7th Sep 2013 7:36pm | By Louise Kingsley
Put together by the same team who added songs to their stage version of The Great Gatsby last year, Linnie Reedman (writer and director) and Joe Evans’ (composer and lyricist) musical for Ruby in the Dust adds little to the drama of the shooting and looting of the infamous 1930’s outlaws.
Maybe that’s partly because the only casualties we see are the members of their gang who got variously burned and blasted rather than any of their victims who included a trail of dead law enforcement officers left in their wake as they shot their way across America during the Great Depression.
Some attempt has been made to get inside the heads of the main protagonists - Bonnie Parker and Clyde Barrow, his jailbird older brother Buck and his wife Blanche, plus the youngest hot-headed recruit WD Jones.
But learning that former waitress Bonnie always wanted to be famous, bashed out poetry on her typewriter and bought her mother a bunny rabbit doesn’t go far enough to compensate for the lack of chemistry between her and Clyde, or of any real sense of their life on the road.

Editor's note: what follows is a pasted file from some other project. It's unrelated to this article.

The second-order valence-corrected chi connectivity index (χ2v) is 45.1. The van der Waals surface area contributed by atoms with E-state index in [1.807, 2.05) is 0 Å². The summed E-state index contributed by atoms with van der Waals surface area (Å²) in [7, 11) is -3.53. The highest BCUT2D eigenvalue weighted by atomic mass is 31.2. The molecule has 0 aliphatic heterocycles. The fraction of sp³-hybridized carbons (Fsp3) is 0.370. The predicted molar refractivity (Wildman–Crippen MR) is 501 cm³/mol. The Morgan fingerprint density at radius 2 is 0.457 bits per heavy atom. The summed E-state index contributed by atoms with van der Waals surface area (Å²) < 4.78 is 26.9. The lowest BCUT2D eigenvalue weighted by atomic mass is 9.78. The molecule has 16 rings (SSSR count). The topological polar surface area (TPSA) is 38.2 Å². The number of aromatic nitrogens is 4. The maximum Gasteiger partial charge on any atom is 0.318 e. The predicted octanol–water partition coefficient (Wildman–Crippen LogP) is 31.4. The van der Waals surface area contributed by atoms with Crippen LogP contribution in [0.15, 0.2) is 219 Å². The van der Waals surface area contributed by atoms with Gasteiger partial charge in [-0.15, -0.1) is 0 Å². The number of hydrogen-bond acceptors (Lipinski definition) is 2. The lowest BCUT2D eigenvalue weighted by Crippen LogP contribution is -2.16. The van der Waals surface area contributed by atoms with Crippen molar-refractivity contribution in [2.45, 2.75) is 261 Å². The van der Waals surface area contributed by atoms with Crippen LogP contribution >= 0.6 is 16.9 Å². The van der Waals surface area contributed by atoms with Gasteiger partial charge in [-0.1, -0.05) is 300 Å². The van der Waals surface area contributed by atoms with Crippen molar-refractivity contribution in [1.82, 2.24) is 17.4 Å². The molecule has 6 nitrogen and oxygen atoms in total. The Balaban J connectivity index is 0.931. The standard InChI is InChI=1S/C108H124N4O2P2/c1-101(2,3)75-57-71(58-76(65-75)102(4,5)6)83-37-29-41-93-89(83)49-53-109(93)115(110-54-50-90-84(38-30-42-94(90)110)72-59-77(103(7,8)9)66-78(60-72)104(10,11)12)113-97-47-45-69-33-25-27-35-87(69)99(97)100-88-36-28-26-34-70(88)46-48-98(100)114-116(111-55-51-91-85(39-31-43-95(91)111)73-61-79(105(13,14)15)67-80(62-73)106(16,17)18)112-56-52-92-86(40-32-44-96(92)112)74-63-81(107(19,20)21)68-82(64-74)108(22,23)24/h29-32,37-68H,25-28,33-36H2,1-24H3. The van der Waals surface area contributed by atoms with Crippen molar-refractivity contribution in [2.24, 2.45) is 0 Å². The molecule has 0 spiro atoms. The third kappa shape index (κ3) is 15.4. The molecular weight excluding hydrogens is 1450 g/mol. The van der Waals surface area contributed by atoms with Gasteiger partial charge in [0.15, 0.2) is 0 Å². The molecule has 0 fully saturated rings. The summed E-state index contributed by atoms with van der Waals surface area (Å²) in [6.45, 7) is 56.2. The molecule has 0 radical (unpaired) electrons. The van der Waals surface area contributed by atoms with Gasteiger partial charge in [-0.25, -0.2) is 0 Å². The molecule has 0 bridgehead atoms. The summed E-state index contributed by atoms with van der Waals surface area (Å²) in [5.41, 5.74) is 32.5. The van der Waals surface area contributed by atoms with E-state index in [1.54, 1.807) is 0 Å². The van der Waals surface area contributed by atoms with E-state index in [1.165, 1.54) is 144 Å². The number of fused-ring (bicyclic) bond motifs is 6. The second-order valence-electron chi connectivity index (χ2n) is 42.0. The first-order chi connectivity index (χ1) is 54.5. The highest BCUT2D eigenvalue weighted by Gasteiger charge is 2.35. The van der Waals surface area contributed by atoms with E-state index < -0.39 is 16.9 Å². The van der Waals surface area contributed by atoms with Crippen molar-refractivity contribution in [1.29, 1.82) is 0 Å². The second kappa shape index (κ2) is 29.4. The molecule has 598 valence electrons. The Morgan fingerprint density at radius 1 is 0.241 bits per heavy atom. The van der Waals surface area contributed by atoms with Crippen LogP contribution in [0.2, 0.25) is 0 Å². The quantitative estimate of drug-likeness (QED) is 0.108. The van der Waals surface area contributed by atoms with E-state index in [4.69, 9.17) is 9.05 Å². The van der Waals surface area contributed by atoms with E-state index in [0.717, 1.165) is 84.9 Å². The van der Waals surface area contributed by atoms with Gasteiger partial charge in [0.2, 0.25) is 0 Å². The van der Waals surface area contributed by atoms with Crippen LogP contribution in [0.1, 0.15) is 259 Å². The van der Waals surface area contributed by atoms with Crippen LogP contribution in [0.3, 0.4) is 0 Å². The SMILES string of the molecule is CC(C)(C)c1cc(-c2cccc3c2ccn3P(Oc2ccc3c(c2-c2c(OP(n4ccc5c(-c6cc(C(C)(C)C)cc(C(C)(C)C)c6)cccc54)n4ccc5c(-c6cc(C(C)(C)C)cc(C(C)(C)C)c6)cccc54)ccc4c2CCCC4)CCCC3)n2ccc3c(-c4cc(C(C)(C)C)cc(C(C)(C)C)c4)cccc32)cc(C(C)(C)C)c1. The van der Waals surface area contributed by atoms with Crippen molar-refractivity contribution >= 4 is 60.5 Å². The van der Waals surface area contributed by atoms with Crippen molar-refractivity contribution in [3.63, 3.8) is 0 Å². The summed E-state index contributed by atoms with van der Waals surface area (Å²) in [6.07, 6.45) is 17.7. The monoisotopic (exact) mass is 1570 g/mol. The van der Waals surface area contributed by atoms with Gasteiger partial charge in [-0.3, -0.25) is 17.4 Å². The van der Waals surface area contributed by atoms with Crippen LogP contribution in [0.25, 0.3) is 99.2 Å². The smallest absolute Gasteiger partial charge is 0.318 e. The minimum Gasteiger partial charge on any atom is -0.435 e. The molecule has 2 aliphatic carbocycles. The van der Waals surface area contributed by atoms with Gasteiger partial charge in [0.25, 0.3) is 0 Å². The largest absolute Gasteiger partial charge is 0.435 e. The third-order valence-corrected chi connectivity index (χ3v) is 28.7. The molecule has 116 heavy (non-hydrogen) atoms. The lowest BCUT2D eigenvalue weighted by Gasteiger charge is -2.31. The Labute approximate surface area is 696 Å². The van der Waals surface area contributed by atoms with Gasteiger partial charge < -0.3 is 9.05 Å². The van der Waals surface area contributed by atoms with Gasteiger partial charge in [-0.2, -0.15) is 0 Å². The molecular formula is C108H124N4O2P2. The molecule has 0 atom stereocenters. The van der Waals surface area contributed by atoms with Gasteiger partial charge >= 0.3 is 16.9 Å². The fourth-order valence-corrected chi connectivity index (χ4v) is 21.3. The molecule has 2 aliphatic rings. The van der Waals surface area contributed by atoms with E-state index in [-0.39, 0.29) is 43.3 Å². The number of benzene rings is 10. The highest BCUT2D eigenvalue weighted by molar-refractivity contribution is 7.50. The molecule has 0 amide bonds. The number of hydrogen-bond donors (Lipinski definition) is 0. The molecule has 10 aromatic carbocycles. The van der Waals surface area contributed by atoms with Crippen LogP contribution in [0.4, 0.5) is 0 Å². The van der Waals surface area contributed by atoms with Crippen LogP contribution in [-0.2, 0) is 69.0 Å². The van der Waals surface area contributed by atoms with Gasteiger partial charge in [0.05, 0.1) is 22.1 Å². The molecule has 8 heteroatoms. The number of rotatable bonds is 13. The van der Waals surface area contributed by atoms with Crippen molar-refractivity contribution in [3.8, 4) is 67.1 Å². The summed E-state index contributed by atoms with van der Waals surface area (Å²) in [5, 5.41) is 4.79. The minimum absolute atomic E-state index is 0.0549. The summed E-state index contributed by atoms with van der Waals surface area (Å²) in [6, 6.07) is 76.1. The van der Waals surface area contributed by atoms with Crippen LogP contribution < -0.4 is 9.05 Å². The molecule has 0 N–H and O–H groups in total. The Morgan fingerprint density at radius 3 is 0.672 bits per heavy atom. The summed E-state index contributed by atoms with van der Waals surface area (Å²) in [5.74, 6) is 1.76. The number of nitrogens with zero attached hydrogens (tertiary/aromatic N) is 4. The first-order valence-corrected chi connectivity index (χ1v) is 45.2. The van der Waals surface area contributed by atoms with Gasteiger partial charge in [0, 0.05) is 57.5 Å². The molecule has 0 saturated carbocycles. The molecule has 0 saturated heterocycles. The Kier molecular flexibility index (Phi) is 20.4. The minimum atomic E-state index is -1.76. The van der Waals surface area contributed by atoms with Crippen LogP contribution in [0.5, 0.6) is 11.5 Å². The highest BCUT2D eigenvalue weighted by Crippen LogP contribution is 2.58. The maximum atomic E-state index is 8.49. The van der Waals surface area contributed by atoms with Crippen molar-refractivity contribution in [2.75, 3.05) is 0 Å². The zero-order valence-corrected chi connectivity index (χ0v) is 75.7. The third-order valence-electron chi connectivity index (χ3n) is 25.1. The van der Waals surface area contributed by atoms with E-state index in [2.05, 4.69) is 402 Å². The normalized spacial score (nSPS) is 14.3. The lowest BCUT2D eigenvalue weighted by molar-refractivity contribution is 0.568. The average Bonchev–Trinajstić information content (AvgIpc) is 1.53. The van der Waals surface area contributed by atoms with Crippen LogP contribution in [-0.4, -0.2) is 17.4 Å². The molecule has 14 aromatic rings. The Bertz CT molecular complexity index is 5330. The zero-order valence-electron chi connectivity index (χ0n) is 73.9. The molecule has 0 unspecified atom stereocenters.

The musical numbers are okay, though rarely memorable, but the projected images of the final shoot out show just how determined the cops were to eliminate these enemies of the public who were still only in their mid-twenties when a barrage of bullets put an end to their indiscriminate exploits.
Kings Head Theatre, Upper Street, N1 1QN
till 21st September
She's hot, she's unforgivably happy and she'll bring sunshine to your soul.
This powerful new multimedia exhibition will open at gallery@oxo on London’s Southbank from March...
Hungry? Looking for something tasty that won't break the bank? This one-time event won't...
If you're a Crowded House fan, good news - Neil Finn is returning to London for one night only on...
MOVE IT, the UK’s biggest dance event, is back for 2014.
Behind the legendary release of Nelson Mandela and the fall of apartheid lies an untold, secret...
It takes a little while to get going, but once Simon Beaufoy’s own adaptation of his 1997 hit film...